Too early to write him off but he's going to have to find a way on English pitches when simply hitting the deck at 90mph isn't going to cut it.
Yes he batted superbly and during his innings of 77, there were clear signs of Johnson the fighter. Victory was a long long way off but he wasn't going down without a bit of a fight.
But Australia need their talismanic bowler to be taking wickets. They need him to be scaring England and if he can't do it with sheer pace, he's going to have to find some other way.
4) Some players just take to International cricket like the proverbial duck going into the H2O – Mark Wood is one of those players
Four months ago only county cricket aficionados had heard of Mark Wood although plenty in county cricket, including his Durham captain Paul Collingwood, had been telling people he has got something.
Now he is one of the well-loved players in this new look England side. It's been a while since England have had someone to fill the role of third seamer who looks to be such a perfect match for the role and such a fantastic personality for fans to get behind.
Wood's skiddy pace and ability to get a bit of bounce too gives Alastair Cook something a bit different to turn to and perfectly complements Anderson's mastery of swing and Broad's potency when he gets the length right.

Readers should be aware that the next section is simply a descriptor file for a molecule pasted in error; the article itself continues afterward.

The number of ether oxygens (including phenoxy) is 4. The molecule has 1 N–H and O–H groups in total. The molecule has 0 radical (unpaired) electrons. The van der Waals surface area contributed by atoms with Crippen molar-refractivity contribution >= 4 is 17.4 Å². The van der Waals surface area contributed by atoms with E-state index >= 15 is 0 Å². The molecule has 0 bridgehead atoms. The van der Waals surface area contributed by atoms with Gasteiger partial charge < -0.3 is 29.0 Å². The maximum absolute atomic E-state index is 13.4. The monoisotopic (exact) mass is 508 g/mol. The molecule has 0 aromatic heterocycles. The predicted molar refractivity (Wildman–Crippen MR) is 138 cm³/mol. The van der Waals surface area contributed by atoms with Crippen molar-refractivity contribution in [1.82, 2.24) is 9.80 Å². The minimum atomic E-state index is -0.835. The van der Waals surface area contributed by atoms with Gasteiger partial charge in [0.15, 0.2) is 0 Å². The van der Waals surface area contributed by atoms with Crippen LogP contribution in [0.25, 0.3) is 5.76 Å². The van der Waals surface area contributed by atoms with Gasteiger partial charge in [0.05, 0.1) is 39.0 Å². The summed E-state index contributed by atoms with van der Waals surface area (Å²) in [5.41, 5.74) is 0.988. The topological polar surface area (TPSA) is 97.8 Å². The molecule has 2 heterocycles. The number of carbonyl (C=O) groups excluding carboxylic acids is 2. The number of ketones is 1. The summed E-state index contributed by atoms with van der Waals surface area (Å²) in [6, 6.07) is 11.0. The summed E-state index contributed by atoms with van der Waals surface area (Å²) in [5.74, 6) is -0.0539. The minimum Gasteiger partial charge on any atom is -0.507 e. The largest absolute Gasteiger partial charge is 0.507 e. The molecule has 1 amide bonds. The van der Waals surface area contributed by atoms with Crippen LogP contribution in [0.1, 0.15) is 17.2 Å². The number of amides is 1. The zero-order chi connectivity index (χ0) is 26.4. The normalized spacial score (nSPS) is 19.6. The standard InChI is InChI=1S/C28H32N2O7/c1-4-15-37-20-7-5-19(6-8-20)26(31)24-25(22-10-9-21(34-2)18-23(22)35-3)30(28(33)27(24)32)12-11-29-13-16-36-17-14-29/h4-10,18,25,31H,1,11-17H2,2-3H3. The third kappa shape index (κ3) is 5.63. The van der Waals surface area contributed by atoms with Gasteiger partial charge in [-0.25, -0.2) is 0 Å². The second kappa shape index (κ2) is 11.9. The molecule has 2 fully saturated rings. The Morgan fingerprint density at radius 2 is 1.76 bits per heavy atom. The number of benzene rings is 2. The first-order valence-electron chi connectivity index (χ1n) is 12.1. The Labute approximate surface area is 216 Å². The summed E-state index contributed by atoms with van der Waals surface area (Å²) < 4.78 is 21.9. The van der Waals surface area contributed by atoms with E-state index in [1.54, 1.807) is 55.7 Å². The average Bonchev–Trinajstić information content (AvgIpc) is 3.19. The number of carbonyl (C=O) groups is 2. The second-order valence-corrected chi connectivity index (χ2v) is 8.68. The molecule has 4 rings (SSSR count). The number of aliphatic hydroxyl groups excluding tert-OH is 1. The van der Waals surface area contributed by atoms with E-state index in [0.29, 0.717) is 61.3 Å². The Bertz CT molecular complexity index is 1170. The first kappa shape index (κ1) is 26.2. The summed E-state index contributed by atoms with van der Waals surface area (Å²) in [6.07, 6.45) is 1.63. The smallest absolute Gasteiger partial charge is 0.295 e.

More than that though, Wood manages to balance being a bit of a light-hearted joker with thinking deeply about his own game, how to develop, how to take wickets.
He's a fairly straightforward North East guy, he loves his cricket, and he clearly is absolutely beyond thrilled to be part of the England team but also has his feet firmly planted on the ground.
And to add to all that he's pretty good wielding the willow too. Expect him to have an impact on this series.
Dawid Malan’s unbeaten 99 propels England to third T20 win over South Africa
The win sees England leapfrog Australia at the top of the world T20 rankings.
Dawid Malan failed maths test on race to hundred but needs no batting lessons
The world-leading Twenty20 batsman fired England to victory in Cape Town and a series whitewash with his 99-run knock.
Dawid Malan smashes 99 runs as England clinch series whitewash in South Africa
A staggering stand worth 167 in just 85 balls saw Eoin Morgan’s men rise to the challenge of playing on a used pitch at Newlands.
South Africa launch late blitz to set England 192 to win third T20 in Cape Town
Van der Dussen clubbed a relentless 74 not out from 32 balls and Du Plessis made 54no from 37.
Knight Riders Group invests in American T20 tournament
Shah Rukh Khan’s Knight Riders Group have invested in an upcoming American T20 competition as they aim to get a foothold in the US.
Hamilton and Broad the first two nominees up for SPOTY
The other four hopefuls will be revealed throughout Tuesday on the BBC’s various platforms.
Chris Woakes confident England on course for T20 World Cup success
The Warwickshire all-rounder expects to be cheering on from home when his team-mates try to complete a unique double in India next year.